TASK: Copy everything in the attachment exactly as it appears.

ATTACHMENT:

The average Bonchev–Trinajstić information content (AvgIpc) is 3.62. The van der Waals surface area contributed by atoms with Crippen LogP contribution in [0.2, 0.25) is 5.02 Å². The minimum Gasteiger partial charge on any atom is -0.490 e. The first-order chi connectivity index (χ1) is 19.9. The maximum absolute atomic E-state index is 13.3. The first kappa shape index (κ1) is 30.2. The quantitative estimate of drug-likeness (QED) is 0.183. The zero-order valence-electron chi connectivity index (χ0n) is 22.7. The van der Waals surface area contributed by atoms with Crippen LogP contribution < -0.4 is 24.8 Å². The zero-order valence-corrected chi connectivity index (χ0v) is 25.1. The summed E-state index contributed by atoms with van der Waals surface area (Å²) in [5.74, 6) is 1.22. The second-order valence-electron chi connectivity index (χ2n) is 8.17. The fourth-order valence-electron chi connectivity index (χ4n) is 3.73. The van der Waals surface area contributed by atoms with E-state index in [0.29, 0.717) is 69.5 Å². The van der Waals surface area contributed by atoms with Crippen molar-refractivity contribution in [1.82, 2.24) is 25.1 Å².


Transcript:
The average Bonchev–Trinajstić information content (AvgIpc) is 3.62. The van der Waals surface area contributed by atoms with Crippen LogP contribution in [0.2, 0.25) is 5.02 Å². The minimum Gasteiger partial charge on any atom is -0.490 e. The first-order chi connectivity index (χ1) is 19.9. The maximum absolute atomic E-state index is 13.3. The first kappa shape index (κ1) is 30.2. The quantitative estimate of drug-likeness (QED) is 0.183. The zero-order valence-electron chi connectivity index (χ0n) is 22.7. The van der Waals surface area contributed by atoms with Crippen LogP contribution < -0.4 is 24.8 Å². The zero-order valence-corrected chi connectivity index (χ0v) is 25.1. The summed E-state index contributed by atoms with van der Waals surface area (Å²) in [5.74, 6) is 1.22. The second-order valence-electron chi connectivity index (χ2n) is 8.17. The fourth-order valence-electron chi connectivity index (χ4n) is 3.73. The van der Waals surface area contributed by atoms with E-state index in [0.29, 0.717) is 69.5 Å². The van der Waals surface area contributed by atoms with Crippen molar-refractivity contribution in [1.82, 2.24) is 25.1 Å².